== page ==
May your last days of summer be filled with wonder (and ice cream), too!

The smell of new pencils

It’s a sure sign that summer is winding down…

Not only am I spending time in my own 7th grade classroom this week, working on some curriculum with colleagues, but I’ve also gotten a sudden surge of requests for information about my author visits from teachers and librarians who are planning for the new school year. 

I’ve just updated the part of my website that deals with school & library visits, and I’m excited about some new presentations I’ll be offering this year.  One is the hands-on, historical fiction writing workshop that I piloted last year with these terrific kids in South Burlington. 

Another new presentation ties in with the Champlain Quadricentennial — the 400th anniversary of Samuel de Champlain’s voyage from Quebec to what is now Lake Champlain to encounter the Iroquois.  It focuses on the first contact between Native Americans in this area and the French explorers and fur traders, using my upcoming historical novel Champlain and the Silent One as a jumping off point. 

Click here to check out my updated list of school and library presentations.

If you’re a teacher, librarian, or home schooler looking for more 400th anniversary resources, here are some additional links:

Vermont’s Celebration Site

New York’s Celebration Site
The Lake Champlain Maritime Museum’s Quad Curriculum (includes Chapter 1 of Champlain and the Silent One)
A Quadricentennial Site hosted by Champlain College

If you’re a teacher picking your last few batches of blueberries and sneaking in those last morning swims this week like I am, I wish you all the best in these getting-ready days before the desks fill with students again.

Friday Five

#1  –  We spent yesterday afternoon here, picking lovely, fat blueberries, which led to…

#2  –  Blueberry pancakes for breakfast this morning!

#3 –  Speaking of blueberries, have you seen Laurel Snyder’s adorable book trailer for her middle grade novel Up and Down the Scratchy Mountains?  Laurel’s running a contest on her blog right now to give away a free copy.

#4 – I spent a delightful Thursday evening with readers and writers at the Wells Memorial Library in Upper Jay, NY.  Elizabeth Inness-Brown and I were the featured authors at this installment of the Adirondack Center for Writing’s “Readings Around the Park” series. 

I finished reading Elizabeth’s novel Burning Marguerite just hours before the reading, so I loved hearing her read and talk about her process.  Burning Marguerite is a beautifully written book that reminded me of Annie Proulx’s The Shipping News.  If you missed this one when it came out a few years ago, it’s definitely a novel worthy of these last couple weeks of summer.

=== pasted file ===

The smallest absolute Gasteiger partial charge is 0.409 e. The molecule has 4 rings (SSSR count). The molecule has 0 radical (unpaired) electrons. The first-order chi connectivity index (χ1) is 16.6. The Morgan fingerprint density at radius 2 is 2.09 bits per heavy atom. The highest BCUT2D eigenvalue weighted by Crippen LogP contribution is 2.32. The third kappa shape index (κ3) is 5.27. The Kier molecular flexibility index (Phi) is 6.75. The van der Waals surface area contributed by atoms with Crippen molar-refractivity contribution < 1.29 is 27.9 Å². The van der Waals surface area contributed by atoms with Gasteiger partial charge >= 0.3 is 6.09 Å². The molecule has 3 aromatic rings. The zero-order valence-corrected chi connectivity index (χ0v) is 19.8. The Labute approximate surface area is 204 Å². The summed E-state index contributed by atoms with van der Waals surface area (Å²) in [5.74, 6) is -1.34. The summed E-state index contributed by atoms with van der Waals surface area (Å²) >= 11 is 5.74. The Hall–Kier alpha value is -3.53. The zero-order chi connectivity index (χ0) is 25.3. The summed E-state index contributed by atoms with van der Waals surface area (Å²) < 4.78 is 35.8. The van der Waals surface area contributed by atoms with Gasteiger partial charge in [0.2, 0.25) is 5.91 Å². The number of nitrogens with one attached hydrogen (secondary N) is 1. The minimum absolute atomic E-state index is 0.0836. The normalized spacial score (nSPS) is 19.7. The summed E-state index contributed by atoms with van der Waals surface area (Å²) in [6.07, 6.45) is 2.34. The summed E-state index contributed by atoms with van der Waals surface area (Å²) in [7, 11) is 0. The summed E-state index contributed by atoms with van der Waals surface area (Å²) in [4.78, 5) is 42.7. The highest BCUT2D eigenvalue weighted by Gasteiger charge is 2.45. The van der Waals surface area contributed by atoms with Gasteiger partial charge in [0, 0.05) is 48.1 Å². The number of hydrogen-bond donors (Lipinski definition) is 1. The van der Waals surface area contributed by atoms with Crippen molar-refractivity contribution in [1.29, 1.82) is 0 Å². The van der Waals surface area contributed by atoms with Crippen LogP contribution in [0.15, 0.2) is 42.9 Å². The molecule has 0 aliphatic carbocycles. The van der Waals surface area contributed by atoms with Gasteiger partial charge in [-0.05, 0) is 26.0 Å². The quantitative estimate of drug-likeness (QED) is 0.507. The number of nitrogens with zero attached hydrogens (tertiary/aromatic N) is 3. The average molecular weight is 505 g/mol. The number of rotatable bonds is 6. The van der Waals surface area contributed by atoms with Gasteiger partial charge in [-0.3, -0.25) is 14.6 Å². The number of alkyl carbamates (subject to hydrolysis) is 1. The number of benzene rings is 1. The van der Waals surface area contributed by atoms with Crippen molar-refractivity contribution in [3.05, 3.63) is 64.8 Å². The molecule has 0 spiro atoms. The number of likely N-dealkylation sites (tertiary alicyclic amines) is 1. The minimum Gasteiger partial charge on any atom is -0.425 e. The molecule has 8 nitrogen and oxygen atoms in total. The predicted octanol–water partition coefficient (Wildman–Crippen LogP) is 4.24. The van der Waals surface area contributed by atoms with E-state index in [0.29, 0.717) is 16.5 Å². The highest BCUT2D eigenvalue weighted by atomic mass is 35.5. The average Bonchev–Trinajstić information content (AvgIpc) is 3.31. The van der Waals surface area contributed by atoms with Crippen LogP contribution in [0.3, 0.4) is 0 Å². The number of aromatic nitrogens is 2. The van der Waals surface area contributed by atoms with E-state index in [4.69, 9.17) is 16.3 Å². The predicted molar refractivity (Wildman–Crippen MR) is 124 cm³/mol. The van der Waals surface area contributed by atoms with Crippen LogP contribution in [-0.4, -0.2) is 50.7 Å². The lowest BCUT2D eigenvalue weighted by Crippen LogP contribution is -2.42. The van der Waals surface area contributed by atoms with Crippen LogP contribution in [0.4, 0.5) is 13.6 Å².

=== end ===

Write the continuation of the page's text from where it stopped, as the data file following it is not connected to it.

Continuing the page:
#5 – My composting worms have become little garbage-eating machines down in the basement.

Last week, I gave the worms a pretty healthy collection of cucumber and zucchini scraps and pear cores.  Here’s what was left —

Just a tissue paper-thin skin from the cucumber peels.

And the end I cut off a zucchini, in the process of being devoured.

At the moment, they’re chowing down on melon rinds, banana peels, and coffee grounds.  My vermicomposting bible, Mary Appelhof’s Worms Eat My Garbage, says you can dump in the coffee grounds pretty much every day.  I do it, but I keep giggling, imagining thousands of little worms all revved up on caffeine.  Maybe that’s why they’re getting so much done.

Things to Do & People to See

I was going to post a new picture of my composting worms, but when I went to check on them today, they were all too busy eating cucumber peels and yelled at me to close the lid.

Instead, I offer up the most random collection of links you ever did see…

1. I am extremely entertained by this concept.

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Click here to spell your own name — or whatever — with Flickr.

2.  On a less frivolous note, here’s a great Publishers Weekly Talkback about the appropriateness of YA books for younger readers.

3. School librarian Stacy Dillon has started a great blog called Welcome to My Tweendom, reviewing books for those 10, 11, and 12-year-old kids who seem to be stuck in limbo between the children’s room and the YA room at the library.

4. This link, courtesy of HipWriterMama, is about a team of U.S. and British scientists testing a real live invisibility cloak in the laboratory. In truth, they say it’s not as light and airy as the Harry Potter model and is really more of an invisibility shed.  Still mighty cool, if you ask me.